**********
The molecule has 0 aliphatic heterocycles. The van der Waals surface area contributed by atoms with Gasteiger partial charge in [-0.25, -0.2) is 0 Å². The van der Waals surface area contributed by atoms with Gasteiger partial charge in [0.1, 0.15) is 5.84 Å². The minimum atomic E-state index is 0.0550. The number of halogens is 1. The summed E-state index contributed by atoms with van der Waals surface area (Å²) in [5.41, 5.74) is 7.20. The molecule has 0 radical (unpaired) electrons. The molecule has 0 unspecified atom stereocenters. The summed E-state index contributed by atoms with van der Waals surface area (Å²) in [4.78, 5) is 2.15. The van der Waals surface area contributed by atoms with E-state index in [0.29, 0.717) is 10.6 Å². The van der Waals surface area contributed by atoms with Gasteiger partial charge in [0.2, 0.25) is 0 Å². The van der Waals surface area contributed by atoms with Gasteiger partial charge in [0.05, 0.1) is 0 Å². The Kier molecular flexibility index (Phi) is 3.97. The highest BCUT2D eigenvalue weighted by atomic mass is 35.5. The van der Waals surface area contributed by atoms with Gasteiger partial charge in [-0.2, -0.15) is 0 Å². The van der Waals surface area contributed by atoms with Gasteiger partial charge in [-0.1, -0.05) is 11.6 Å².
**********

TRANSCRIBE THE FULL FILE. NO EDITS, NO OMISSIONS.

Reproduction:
The molecule has 0 aliphatic heterocycles. The van der Waals surface area contributed by atoms with Gasteiger partial charge in [-0.25, -0.2) is 0 Å². The van der Waals surface area contributed by atoms with Gasteiger partial charge in [0.1, 0.15) is 5.84 Å². The minimum atomic E-state index is 0.0550. The number of halogens is 1. The summed E-state index contributed by atoms with van der Waals surface area (Å²) in [5.41, 5.74) is 7.20. The molecule has 0 radical (unpaired) electrons. The molecule has 0 unspecified atom stereocenters. The summed E-state index contributed by atoms with van der Waals surface area (Å²) in [4.78, 5) is 2.15. The van der Waals surface area contributed by atoms with E-state index in [0.29, 0.717) is 10.6 Å². The van der Waals surface area contributed by atoms with Gasteiger partial charge in [0.2, 0.25) is 0 Å². The van der Waals surface area contributed by atoms with Gasteiger partial charge in [0.05, 0.1) is 0 Å². The Kier molecular flexibility index (Phi) is 3.97. The highest BCUT2D eigenvalue weighted by atomic mass is 35.5. The van der Waals surface area contributed by atoms with Gasteiger partial charge in [-0.2, -0.15) is 0 Å². The van der Waals surface area contributed by atoms with Gasteiger partial charge in [-0.1, -0.05) is 11.6 Å².